Drive My Car

Drive My Car ★★★★½

It's hard to put into words how much this film has stuck with me since last night. But what I can say is that it's perhaps the most profound, most philosophical film I've seen in quite some time.

Indeed, the technical aspects of the film are flawless. The camera is mostly tight on all of the actors' faces, allowing them to express a wide range of complex emotions. But then there are the wide landscape shots of Hiroshima, Hokkaido, and the surrounding oceans. There are the wide shots of the entire cast, showcasing the diversity of East Asian talent on the screen. There is the soft, subtle score, quiet for much of the film, but then highlighting, even accentuating the emotions of key moments. The performances of Hidetoshi Nishijima and Toko Miura were profound, relaying a depth of emotion that I have seen so rarely in movies. There is simply so little to criticize here.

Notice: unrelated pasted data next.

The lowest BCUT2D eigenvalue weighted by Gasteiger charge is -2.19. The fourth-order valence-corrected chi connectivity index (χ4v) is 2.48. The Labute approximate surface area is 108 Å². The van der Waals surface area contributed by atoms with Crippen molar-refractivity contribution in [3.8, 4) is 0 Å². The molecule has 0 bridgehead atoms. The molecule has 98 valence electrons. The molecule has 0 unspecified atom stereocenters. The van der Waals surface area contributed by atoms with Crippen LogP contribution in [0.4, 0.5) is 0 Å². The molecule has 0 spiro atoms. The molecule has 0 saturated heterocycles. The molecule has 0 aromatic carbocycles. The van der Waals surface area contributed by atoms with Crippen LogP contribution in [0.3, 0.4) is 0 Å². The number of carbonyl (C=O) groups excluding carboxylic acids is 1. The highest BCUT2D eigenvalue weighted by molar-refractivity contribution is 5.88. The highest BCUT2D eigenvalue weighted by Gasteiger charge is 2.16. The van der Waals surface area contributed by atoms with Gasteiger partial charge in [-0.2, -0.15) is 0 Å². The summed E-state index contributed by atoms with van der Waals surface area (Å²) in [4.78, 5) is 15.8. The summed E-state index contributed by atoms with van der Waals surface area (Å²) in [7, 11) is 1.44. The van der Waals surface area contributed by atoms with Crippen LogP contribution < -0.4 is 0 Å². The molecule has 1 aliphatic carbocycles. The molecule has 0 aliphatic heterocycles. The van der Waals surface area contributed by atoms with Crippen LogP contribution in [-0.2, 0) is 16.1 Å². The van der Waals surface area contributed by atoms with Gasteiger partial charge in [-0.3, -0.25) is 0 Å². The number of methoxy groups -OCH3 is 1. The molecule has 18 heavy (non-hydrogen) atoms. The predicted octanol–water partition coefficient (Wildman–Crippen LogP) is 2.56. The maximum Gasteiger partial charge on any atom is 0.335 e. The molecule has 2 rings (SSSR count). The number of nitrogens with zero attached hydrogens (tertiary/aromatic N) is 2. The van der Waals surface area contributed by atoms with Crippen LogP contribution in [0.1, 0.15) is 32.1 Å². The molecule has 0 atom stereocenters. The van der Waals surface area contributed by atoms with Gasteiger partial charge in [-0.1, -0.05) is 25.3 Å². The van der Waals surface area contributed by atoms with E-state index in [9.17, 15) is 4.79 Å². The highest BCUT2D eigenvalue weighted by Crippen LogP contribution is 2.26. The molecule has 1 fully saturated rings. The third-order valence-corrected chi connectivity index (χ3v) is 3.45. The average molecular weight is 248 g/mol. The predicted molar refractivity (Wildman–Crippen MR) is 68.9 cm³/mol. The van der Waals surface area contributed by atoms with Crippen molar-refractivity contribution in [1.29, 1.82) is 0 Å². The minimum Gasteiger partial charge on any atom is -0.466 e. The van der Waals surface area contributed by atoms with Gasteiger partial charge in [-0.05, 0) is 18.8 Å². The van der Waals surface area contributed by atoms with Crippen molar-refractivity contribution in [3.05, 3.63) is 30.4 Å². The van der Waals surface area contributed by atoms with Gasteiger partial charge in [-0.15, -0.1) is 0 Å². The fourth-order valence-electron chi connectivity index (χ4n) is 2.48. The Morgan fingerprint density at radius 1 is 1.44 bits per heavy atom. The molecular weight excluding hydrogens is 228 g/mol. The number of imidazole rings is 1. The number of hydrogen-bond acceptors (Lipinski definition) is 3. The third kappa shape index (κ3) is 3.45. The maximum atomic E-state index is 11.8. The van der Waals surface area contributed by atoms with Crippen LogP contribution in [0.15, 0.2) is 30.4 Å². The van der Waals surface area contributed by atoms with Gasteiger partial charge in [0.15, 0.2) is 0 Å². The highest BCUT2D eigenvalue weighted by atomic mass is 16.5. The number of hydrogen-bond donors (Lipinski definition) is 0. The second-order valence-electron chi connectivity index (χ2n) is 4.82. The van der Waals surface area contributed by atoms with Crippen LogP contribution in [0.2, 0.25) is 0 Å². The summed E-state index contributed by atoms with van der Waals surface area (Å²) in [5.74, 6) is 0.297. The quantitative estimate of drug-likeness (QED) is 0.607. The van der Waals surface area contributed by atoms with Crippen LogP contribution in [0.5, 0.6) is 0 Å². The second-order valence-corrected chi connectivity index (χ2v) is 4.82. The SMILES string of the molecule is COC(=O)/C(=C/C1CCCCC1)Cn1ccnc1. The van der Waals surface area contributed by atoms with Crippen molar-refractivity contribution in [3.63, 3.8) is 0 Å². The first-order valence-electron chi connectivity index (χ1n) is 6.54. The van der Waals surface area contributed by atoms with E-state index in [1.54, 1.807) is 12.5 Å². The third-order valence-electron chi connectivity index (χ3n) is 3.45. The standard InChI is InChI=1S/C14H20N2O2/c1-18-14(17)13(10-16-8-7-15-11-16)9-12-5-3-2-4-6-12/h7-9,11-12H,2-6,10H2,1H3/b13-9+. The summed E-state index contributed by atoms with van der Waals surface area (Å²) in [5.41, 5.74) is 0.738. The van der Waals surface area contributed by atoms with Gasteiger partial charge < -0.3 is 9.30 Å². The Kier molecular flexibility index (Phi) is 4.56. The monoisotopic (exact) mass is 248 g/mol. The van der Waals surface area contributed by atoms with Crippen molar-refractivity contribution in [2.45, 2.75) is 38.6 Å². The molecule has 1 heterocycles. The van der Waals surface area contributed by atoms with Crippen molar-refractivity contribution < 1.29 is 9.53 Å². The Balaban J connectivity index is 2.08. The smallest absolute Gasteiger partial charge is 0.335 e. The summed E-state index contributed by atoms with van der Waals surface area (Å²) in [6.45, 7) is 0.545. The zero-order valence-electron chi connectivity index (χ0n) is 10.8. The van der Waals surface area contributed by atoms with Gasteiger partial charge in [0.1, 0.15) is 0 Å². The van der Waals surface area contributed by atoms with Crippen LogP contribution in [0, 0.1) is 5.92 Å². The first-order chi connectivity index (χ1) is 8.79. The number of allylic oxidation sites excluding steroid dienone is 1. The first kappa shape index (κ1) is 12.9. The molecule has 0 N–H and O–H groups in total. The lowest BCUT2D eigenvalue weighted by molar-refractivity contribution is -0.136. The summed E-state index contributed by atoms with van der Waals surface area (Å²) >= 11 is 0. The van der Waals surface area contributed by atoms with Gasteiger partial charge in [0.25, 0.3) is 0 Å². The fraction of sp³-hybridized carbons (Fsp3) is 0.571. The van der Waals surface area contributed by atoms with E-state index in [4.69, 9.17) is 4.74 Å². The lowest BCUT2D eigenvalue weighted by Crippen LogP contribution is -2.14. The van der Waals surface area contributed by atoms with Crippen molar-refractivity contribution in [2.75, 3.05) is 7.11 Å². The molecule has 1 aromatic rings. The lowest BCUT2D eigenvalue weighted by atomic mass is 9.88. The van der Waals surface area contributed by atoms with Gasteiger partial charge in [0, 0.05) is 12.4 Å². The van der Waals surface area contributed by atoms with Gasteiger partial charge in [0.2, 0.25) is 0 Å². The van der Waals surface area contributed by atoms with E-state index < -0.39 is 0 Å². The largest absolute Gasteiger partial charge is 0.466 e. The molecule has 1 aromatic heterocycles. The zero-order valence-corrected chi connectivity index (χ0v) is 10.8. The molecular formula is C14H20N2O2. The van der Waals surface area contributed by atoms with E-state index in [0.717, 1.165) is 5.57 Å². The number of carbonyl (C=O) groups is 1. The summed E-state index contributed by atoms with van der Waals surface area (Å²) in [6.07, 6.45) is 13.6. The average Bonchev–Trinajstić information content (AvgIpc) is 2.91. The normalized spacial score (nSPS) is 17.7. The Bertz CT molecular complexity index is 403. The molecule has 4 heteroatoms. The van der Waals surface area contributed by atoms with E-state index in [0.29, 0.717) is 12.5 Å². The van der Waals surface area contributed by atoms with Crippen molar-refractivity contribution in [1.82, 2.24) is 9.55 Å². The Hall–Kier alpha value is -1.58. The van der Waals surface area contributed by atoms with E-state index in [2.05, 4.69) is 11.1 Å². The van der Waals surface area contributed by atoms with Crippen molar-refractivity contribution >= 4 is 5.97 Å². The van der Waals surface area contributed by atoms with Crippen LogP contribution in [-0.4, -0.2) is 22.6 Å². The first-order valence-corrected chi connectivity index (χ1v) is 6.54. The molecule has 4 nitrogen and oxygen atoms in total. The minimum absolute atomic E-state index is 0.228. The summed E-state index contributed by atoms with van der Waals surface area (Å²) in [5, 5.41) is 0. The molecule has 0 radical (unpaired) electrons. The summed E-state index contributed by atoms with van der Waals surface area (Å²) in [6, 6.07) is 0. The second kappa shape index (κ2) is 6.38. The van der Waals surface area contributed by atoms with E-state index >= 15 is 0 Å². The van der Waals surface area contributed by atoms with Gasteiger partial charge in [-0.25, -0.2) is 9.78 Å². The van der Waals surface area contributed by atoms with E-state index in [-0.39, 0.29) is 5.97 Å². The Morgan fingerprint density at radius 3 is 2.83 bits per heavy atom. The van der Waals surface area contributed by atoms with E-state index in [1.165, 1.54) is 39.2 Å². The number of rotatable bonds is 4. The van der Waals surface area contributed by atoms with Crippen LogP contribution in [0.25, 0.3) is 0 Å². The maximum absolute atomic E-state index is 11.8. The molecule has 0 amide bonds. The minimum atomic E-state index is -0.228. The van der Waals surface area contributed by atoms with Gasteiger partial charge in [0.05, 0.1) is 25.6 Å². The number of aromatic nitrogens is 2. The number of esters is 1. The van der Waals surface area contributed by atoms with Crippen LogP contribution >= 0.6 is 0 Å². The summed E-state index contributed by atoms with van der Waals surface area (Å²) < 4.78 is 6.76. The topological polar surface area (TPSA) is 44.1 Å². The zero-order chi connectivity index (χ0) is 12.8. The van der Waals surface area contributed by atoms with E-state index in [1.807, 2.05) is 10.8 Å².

Watching in the cinema with an admittedly small crowd was an experience unlike any other. Unlike most of the other boisterous movies I've seen in the theaters, Drive My Car relished in its quiet moments. And sitting in near-complete silence, watching a scene unfold before you, was a weighty ordeal. No one stirred, no one munched on food, there I was, with fifteen strangers, feeling the profundity of the film, exposed in the silence. Surreal.

The movie is long, and Hamaguchi wastes not a second. Sure, there are long silences, long stares, long scenes which could have been edited down. But Hamaguchi left those in, I have to believe, to allow the emotion of each second to seep into us that much more. Maybe this could have been a shorter film. But that probably would have weakened it, too.

I am not sure I am comfortable with a lot of the messages of the film, but it made me consider and reflect upon so much. Love, deep love, grief, sex, acting, theater, the line between fiction and reality, the secrets we keep, the secrets others keep, forgiveness or lack thereof, and the relative passage of time, all held within the intimate confines of a 1990s Saab 900. It's a marvelous film that challenged me, that made me sad, that made me angry, that made me smile, that made me question the very meaning of love and life. Excellent film.

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